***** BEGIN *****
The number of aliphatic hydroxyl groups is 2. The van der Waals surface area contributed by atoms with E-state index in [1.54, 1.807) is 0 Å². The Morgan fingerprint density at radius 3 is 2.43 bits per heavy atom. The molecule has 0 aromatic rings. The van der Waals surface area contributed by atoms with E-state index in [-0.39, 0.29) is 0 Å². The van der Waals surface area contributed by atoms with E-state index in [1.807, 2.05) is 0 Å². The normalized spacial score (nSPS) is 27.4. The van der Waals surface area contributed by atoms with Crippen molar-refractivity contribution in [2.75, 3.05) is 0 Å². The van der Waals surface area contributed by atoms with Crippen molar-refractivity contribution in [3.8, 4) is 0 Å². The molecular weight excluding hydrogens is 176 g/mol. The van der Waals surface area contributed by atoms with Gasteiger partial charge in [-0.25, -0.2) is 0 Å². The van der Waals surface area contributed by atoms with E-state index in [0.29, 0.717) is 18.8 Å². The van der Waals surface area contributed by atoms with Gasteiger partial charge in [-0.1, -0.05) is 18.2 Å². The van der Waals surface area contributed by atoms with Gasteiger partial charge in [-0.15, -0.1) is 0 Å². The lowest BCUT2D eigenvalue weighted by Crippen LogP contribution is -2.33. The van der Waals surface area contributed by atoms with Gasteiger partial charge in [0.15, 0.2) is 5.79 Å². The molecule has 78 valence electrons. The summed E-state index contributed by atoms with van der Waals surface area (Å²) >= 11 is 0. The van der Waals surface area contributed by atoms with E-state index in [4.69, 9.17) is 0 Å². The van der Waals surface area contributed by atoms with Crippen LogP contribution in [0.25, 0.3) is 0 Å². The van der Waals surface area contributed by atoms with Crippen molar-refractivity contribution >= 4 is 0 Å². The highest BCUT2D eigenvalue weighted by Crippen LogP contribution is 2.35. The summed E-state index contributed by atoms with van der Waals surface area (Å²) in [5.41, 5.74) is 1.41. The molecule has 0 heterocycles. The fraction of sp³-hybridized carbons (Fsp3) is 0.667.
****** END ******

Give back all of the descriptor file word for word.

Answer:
The number of aliphatic hydroxyl groups is 2. The van der Waals surface area contributed by atoms with E-state index in [1.54, 1.807) is 0 Å². The Morgan fingerprint density at radius 3 is 2.43 bits per heavy atom. The molecule has 0 aromatic rings. The van der Waals surface area contributed by atoms with E-state index in [-0.39, 0.29) is 0 Å². The van der Waals surface area contributed by atoms with E-state index in [1.807, 2.05) is 0 Å². The normalized spacial score (nSPS) is 27.4. The van der Waals surface area contributed by atoms with Crippen molar-refractivity contribution in [2.75, 3.05) is 0 Å². The van der Waals surface area contributed by atoms with Crippen molar-refractivity contribution in [3.8, 4) is 0 Å². The molecular weight excluding hydrogens is 176 g/mol. The van der Waals surface area contributed by atoms with Gasteiger partial charge in [-0.25, -0.2) is 0 Å². The van der Waals surface area contributed by atoms with E-state index in [0.29, 0.717) is 18.8 Å². The van der Waals surface area contributed by atoms with Gasteiger partial charge in [-0.1, -0.05) is 18.2 Å². The van der Waals surface area contributed by atoms with Gasteiger partial charge in [-0.15, -0.1) is 0 Å². The lowest BCUT2D eigenvalue weighted by Crippen LogP contribution is -2.33. The van der Waals surface area contributed by atoms with Gasteiger partial charge in [0.15, 0.2) is 5.79 Å². The molecule has 78 valence electrons. The summed E-state index contributed by atoms with van der Waals surface area (Å²) >= 11 is 0. The van der Waals surface area contributed by atoms with E-state index in [4.69, 9.17) is 0 Å². The van der Waals surface area contributed by atoms with Crippen LogP contribution in [0.25, 0.3) is 0 Å². The van der Waals surface area contributed by atoms with Crippen molar-refractivity contribution >= 4 is 0 Å². The highest BCUT2D eigenvalue weighted by Crippen LogP contribution is 2.35. The summed E-state index contributed by atoms with van der Waals surface area (Å²) in [5.41, 5.74) is 1.41. The molecule has 0 heterocycles. The fraction of sp³-hybridized carbons (Fsp3) is 0.667.